If you are young and disciplined enough to start saving now, I say go for it (and applaud your maturity). It is easy to forgo a few dollars today for a huge benefit (financially and peace of mind in the future). I am focusing on folks 30+ in my examples, but saving early, due to the compounding effect is hugely beneficial.

Bottom line, save as much as you can as early as you can.

Big Picture Comment #3- Use Retirement Plans to Save

Free money- is always good.  Read on to learn more.

Most employers provide a 401k plan (or 403b) to workers. About half provide some level of matching. If you are fortunate enough to be matched, even better.

Saving in a retirement account, makes saving “cheaper” and easier, because taxes are deferred. For example, if your marginal tax rate is 25% (tax paid on last dollar earned), saving $10,000 only costs you $7,500 (you avoid paying $2,500 in taxes on that $10,000).

If you are married and both of you work and both of you have employer-sponsored matching , you want to be strategic in your saving and make sure you get the maximum match from each employer. For example, a typical match is 50% of the first 6% saved. In this case, you would want to divide your 10% to maximize your retirement savings. Assuming one person makes $70,000 per year and the other $30,000, the first would only have to save 7% of $70,000 ($4,900) and the second 7% of 30,000 (or $2,100) or $7,000 combined. Through the 3% matching ($2,100 from the first employer and $900 from the second), the total saved would be 10% of your income, or $10,000, at a cost to your family of only $7,000. When you consider you are not paying taxes on the $7,000, your true cost to save $10,000 is only $5,250 ($7,000 less $1,750 in avoided taxes)!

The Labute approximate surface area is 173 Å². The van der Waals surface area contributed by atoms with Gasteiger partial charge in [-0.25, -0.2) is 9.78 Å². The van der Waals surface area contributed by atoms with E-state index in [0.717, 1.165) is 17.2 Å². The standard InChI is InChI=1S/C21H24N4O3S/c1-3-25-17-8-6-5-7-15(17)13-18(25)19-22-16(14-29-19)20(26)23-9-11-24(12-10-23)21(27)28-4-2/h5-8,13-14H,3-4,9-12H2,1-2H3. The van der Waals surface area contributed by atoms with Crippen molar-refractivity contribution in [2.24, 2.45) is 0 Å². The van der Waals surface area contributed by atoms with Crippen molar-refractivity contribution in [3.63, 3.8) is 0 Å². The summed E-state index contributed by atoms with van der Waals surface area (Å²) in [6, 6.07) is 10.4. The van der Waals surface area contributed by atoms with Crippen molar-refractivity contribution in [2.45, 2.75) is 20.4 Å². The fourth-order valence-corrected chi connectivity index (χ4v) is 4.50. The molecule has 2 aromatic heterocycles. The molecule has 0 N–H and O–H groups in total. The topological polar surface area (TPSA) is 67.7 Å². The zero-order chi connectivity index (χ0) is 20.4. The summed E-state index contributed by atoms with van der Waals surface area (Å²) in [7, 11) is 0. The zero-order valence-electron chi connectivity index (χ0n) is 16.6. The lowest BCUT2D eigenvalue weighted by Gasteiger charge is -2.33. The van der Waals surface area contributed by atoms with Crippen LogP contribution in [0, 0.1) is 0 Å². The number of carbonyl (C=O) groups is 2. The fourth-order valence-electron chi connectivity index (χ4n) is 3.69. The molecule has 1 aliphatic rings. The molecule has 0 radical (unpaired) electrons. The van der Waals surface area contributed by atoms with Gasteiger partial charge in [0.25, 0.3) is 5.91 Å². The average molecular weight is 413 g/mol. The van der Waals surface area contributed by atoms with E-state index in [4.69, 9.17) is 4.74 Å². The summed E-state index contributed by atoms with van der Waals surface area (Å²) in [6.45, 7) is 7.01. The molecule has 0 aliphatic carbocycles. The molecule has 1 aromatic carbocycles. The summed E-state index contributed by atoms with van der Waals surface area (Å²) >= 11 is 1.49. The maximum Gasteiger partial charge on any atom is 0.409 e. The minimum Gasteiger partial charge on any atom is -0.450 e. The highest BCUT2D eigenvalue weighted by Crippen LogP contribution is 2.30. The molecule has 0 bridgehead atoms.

If only one employer offers a match, make sure you shift as much of the required savings to that person. There is no reason to “share” savings in retirement; always take the best deal. Remember, you always want “money for nothing”.

Big Picture Comment #4- Your Investment Needs to Grow

If you have $2 million at retirement (to fund your $100,000 per year retirement) and put it in the bank or in CD’s, you will basically be tapped out in 20 years. However, at retirement, you have a life expectancy of 20+ years (more like 25 for you and your wife combined, because someone will outlive the other) and who knows, you could live to 100!  But since you can’t time your spending so you run out of funds on day zero- as you don’t know when day zero is going to be, you need a cushion! Therefore, you need your money to work for you. I’ll discuss this in more detail in the next section, but bottom line- you always need to be investmed and growing your money!

Big Picture Comment #5- Stocks Beat Bonds

Stocks beat bonds. Period. Assuming you have a decent investment horizon, and you do, because you either have years until you retire or you have years to live when you retire (21 years, on average, at age 65), you need to consider the long-term. Long term, stocks will always beat bonds (Treasury’s or otherwise) or cash. Why?  Because return is always risk for return. That is why Treasury’s offer virtually zero reward (actually negative when inflation is taken into account, and you must take inflation into account)- because they are perceived by many to be the (literally) least risk investment in the world.